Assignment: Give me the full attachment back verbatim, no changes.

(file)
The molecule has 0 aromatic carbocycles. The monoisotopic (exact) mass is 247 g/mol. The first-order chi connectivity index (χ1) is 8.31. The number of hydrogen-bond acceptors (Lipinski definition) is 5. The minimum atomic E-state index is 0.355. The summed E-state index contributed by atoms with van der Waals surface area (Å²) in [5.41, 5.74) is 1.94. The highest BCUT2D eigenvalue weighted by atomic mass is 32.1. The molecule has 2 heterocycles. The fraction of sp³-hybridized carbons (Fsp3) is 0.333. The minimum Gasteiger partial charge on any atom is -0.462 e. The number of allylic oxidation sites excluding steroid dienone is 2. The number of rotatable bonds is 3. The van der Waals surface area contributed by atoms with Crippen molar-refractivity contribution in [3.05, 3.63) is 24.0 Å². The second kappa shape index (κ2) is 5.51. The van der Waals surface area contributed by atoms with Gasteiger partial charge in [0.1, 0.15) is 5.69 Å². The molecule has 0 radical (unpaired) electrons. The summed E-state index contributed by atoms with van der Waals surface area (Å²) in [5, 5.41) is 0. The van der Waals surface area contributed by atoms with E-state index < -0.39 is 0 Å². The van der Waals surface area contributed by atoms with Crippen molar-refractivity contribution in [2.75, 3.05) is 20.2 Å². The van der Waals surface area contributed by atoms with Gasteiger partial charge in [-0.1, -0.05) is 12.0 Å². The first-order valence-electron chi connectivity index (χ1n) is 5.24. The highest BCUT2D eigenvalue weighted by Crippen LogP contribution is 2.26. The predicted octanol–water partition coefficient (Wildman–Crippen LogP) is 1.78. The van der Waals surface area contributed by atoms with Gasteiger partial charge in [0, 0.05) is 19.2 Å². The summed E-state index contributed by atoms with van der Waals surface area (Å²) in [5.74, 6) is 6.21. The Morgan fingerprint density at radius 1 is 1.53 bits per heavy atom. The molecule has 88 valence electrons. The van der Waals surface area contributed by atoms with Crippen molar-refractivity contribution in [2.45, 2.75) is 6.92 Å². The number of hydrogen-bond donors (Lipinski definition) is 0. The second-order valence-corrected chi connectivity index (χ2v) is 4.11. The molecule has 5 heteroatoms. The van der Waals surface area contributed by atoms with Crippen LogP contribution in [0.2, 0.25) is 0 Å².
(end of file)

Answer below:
The molecule has 0 aromatic carbocycles. The monoisotopic (exact) mass is 247 g/mol. The first-order chi connectivity index (χ1) is 8.31. The number of hydrogen-bond acceptors (Lipinski definition) is 5. The minimum atomic E-state index is 0.355. The summed E-state index contributed by atoms with van der Waals surface area (Å²) in [5.41, 5.74) is 1.94. The highest BCUT2D eigenvalue weighted by atomic mass is 32.1. The molecule has 2 heterocycles. The fraction of sp³-hybridized carbons (Fsp3) is 0.333. The minimum Gasteiger partial charge on any atom is -0.462 e. The number of allylic oxidation sites excluding steroid dienone is 2. The number of rotatable bonds is 3. The van der Waals surface area contributed by atoms with Crippen molar-refractivity contribution in [3.05, 3.63) is 24.0 Å². The second kappa shape index (κ2) is 5.51. The van der Waals surface area contributed by atoms with Gasteiger partial charge in [0.1, 0.15) is 5.69 Å². The molecule has 0 radical (unpaired) electrons. The summed E-state index contributed by atoms with van der Waals surface area (Å²) in [5, 5.41) is 0. The van der Waals surface area contributed by atoms with E-state index < -0.39 is 0 Å². The van der Waals surface area contributed by atoms with Crippen molar-refractivity contribution in [2.75, 3.05) is 20.2 Å². The van der Waals surface area contributed by atoms with Gasteiger partial charge in [-0.1, -0.05) is 12.0 Å². The first-order valence-electron chi connectivity index (χ1n) is 5.24. The highest BCUT2D eigenvalue weighted by Crippen LogP contribution is 2.26. The predicted octanol–water partition coefficient (Wildman–Crippen LogP) is 1.78. The van der Waals surface area contributed by atoms with Gasteiger partial charge in [0, 0.05) is 19.2 Å². The summed E-state index contributed by atoms with van der Waals surface area (Å²) in [5.74, 6) is 6.21. The Morgan fingerprint density at radius 1 is 1.53 bits per heavy atom. The molecule has 88 valence electrons. The van der Waals surface area contributed by atoms with Crippen molar-refractivity contribution in [2.45, 2.75) is 6.92 Å². The number of hydrogen-bond donors (Lipinski definition) is 0. The second-order valence-corrected chi connectivity index (χ2v) is 4.11. The molecule has 5 heteroatoms. The van der Waals surface area contributed by atoms with Crippen LogP contribution in [0.2, 0.25) is 0 Å².